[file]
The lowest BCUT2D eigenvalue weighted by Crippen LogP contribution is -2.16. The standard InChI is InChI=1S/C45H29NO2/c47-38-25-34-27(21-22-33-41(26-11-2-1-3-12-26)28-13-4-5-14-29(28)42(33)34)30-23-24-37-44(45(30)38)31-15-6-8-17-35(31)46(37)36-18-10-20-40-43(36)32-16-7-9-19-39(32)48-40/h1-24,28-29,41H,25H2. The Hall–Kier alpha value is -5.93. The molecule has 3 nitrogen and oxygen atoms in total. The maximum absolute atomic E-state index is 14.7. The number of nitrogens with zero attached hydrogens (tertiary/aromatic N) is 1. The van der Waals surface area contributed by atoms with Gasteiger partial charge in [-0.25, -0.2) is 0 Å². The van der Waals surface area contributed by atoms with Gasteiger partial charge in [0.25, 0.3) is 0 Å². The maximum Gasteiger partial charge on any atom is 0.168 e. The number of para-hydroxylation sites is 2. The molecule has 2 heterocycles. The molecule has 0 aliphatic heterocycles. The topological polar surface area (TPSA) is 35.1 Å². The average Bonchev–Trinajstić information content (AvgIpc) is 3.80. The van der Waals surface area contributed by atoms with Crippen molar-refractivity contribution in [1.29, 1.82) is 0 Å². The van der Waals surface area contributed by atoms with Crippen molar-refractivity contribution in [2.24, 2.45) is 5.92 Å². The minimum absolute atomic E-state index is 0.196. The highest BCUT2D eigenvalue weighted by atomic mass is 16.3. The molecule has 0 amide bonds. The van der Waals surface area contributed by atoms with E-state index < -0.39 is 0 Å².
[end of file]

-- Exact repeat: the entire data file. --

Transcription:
The lowest BCUT2D eigenvalue weighted by Crippen LogP contribution is -2.16. The standard InChI is InChI=1S/C45H29NO2/c47-38-25-34-27(21-22-33-41(26-11-2-1-3-12-26)28-13-4-5-14-29(28)42(33)34)30-23-24-37-44(45(30)38)31-15-6-8-17-35(31)46(37)36-18-10-20-40-43(36)32-16-7-9-19-39(32)48-40/h1-24,28-29,41H,25H2. The Hall–Kier alpha value is -5.93. The molecule has 3 nitrogen and oxygen atoms in total. The maximum absolute atomic E-state index is 14.7. The number of nitrogens with zero attached hydrogens (tertiary/aromatic N) is 1. The van der Waals surface area contributed by atoms with Gasteiger partial charge in [-0.25, -0.2) is 0 Å². The van der Waals surface area contributed by atoms with Gasteiger partial charge in [0.25, 0.3) is 0 Å². The maximum Gasteiger partial charge on any atom is 0.168 e. The number of para-hydroxylation sites is 2. The molecule has 2 heterocycles. The molecule has 0 aliphatic heterocycles. The topological polar surface area (TPSA) is 35.1 Å². The average Bonchev–Trinajstić information content (AvgIpc) is 3.80. The van der Waals surface area contributed by atoms with Crippen molar-refractivity contribution in [1.29, 1.82) is 0 Å². The van der Waals surface area contributed by atoms with Crippen molar-refractivity contribution in [2.24, 2.45) is 5.92 Å². The minimum absolute atomic E-state index is 0.196. The highest BCUT2D eigenvalue weighted by atomic mass is 16.3. The molecule has 0 amide bonds. The van der Waals surface area contributed by atoms with E-state index < -0.39 is 0 Å².